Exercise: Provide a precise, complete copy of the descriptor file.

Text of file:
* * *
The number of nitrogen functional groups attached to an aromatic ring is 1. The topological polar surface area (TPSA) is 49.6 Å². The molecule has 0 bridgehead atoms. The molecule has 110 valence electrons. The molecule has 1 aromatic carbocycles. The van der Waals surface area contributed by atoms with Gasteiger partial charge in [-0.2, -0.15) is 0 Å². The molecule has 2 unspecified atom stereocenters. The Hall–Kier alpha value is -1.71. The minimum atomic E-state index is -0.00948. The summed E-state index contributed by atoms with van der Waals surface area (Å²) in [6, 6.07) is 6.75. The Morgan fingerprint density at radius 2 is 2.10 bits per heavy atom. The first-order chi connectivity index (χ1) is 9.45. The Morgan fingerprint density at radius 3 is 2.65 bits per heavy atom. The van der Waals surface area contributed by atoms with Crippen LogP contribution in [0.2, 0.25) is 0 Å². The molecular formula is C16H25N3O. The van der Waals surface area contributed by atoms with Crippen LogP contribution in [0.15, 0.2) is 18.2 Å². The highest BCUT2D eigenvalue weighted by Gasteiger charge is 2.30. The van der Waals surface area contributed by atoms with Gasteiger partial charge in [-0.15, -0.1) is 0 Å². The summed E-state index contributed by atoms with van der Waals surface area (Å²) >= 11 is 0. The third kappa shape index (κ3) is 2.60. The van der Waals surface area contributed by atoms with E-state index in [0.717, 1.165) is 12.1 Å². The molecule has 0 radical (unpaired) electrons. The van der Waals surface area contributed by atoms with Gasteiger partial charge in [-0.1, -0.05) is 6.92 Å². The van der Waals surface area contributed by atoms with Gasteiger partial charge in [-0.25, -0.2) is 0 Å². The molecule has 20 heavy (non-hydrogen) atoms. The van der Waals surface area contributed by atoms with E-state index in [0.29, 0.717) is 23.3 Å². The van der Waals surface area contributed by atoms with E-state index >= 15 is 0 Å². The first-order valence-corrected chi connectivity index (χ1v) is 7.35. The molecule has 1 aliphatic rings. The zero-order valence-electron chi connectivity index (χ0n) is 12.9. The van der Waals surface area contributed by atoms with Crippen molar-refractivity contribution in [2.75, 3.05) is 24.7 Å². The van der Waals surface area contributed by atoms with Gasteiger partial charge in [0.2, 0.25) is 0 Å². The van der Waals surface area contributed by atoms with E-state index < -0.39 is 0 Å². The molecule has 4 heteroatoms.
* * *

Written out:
The number of nitrogen functional groups attached to an aromatic ring is 1. The topological polar surface area (TPSA) is 49.6 Å². The molecule has 0 bridgehead atoms. The molecule has 110 valence electrons. The molecule has 1 aromatic carbocycles. The van der Waals surface area contributed by atoms with Gasteiger partial charge in [-0.2, -0.15) is 0 Å². The molecule has 2 unspecified atom stereocenters. The Hall–Kier alpha value is -1.71. The minimum atomic E-state index is -0.00948. The summed E-state index contributed by atoms with van der Waals surface area (Å²) in [6, 6.07) is 6.75. The Morgan fingerprint density at radius 2 is 2.10 bits per heavy atom. The first-order chi connectivity index (χ1) is 9.45. The Morgan fingerprint density at radius 3 is 2.65 bits per heavy atom. The van der Waals surface area contributed by atoms with Crippen LogP contribution in [0.2, 0.25) is 0 Å². The molecular formula is C16H25N3O. The van der Waals surface area contributed by atoms with Crippen LogP contribution in [0.15, 0.2) is 18.2 Å². The highest BCUT2D eigenvalue weighted by Gasteiger charge is 2.30. The van der Waals surface area contributed by atoms with Gasteiger partial charge in [-0.15, -0.1) is 0 Å². The summed E-state index contributed by atoms with van der Waals surface area (Å²) >= 11 is 0. The third kappa shape index (κ3) is 2.60. The van der Waals surface area contributed by atoms with E-state index in [0.717, 1.165) is 12.1 Å². The molecule has 0 radical (unpaired) electrons. The van der Waals surface area contributed by atoms with Gasteiger partial charge in [-0.1, -0.05) is 6.92 Å². The van der Waals surface area contributed by atoms with Gasteiger partial charge in [-0.25, -0.2) is 0 Å². The molecule has 20 heavy (non-hydrogen) atoms. The van der Waals surface area contributed by atoms with E-state index in [0.29, 0.717) is 23.3 Å². The van der Waals surface area contributed by atoms with E-state index >= 15 is 0 Å². The first-order valence-corrected chi connectivity index (χ1v) is 7.35. The molecule has 1 aliphatic rings. The zero-order valence-electron chi connectivity index (χ0n) is 12.9. The van der Waals surface area contributed by atoms with Crippen molar-refractivity contribution in [2.75, 3.05) is 24.7 Å². The van der Waals surface area contributed by atoms with Gasteiger partial charge in [0.2, 0.25) is 0 Å². The van der Waals surface area contributed by atoms with E-state index < -0.39 is 0 Å². The molecule has 4 heteroatoms.